Project Client: Ekati Diamond Mine
Problem: Needed an effective way to show indigenous and other local communities what the mine site would look like in the future after closure.
Solution: STAC worked with an environmental monitoring agency to provide an interactive portable map application, showcasing the current and future status of the mine. For consultation purposes, STAC built a 3D terrain model of the entire site—which is over 40 kilometres wide—and used a data projector to project imagery, like a caribou migration path, onto the model. This made it more interactive to help facilitate the discussion with people impacted by the mine.
Project Client: 9dot Engineering Inc. and Aqua Diversities Waterworks Inc.
Problem: A critical plastic fitting for the UV water treatment system in Nakusp was damaged due to the heat and UV in the system. The parts were discontinued and the small, rural village would be looking at a very large unplanned capital expense during a difficult economic time.
Solution: Working together with the Village of Nakusp’s contractors, STAC 3D-scanned and reverse-engineered the part, then 3D-printed test pieces to ensure proper fit. Prototypes fit but were brittle, so one of STAC’s researchers (a millwright machinist) reviewed and further improved the design by using a UV-resistant plastic that was precisely CNC machined. This new part was strong and functional. The client was able to use the files they own to work with another local machine shop for larger orders.
Project Client: Association des francophones des Kootenays Ouest (AFKO)
Problem: Needed a way to effectively showcase the French culture in the region. The association had a concept design they’d created with a local artisan, but were looking for assistance with production and/or implementation.
The six-foot-tall, free-standing wooden tree was designed to have laser-cut leaves featuring bilingual writing. The local contractor working on the project was using his small laser, which didn’t have suitable capacity to make approximately 175 leaves.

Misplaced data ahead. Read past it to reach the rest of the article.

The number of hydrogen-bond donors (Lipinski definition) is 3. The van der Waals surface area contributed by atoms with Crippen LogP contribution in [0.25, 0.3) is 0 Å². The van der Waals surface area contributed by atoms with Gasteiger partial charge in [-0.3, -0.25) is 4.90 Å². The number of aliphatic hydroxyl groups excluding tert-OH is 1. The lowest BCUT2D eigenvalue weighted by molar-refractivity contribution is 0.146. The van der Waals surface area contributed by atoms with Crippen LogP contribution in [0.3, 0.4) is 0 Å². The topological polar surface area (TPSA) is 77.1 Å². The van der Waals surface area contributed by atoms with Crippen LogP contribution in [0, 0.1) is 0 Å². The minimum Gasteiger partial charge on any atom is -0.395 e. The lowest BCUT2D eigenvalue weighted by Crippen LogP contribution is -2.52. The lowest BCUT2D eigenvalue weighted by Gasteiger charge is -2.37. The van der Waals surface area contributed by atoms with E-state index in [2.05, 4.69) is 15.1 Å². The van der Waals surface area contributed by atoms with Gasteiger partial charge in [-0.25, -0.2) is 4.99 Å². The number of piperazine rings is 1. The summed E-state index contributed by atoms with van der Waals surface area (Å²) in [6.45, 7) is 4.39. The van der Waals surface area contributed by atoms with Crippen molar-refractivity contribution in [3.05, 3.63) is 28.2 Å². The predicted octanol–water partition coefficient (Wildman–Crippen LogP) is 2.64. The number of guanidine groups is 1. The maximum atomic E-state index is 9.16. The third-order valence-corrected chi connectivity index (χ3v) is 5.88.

Solution: STAC reviewed the proposed concept design and the milled tree’s purpose: to travel West Kootenay communities as a public art installation to help educate people on the French culture. STAC milled the plywood on their CNC machines as the contractor didn’t have this equipment, and assisted further by using their larger laser and student person-power to help produce the laser cut leaves quickly and efficiently. The installation is now touring the communities in the region.
Project Client: Kalesnikoff Mass Timber
Industry: Value-added Wood Products
Problem: Required help with a new automated production line they were installing in their new mass timber facility in South Slocan; this was a time-sensitive issue.
Solution: STAC was able to facilitate this project locally (rather than contracting to a company outside of the region) in-house and on time, while simultaneously teaching student apprentices about the machines and process. They expedited material delivery and production by using their new waterjet cutter for a total of 60 apprentice hours over two weeks.
Read more on STAC, technology, and the circular economy.
For more information on STAC click here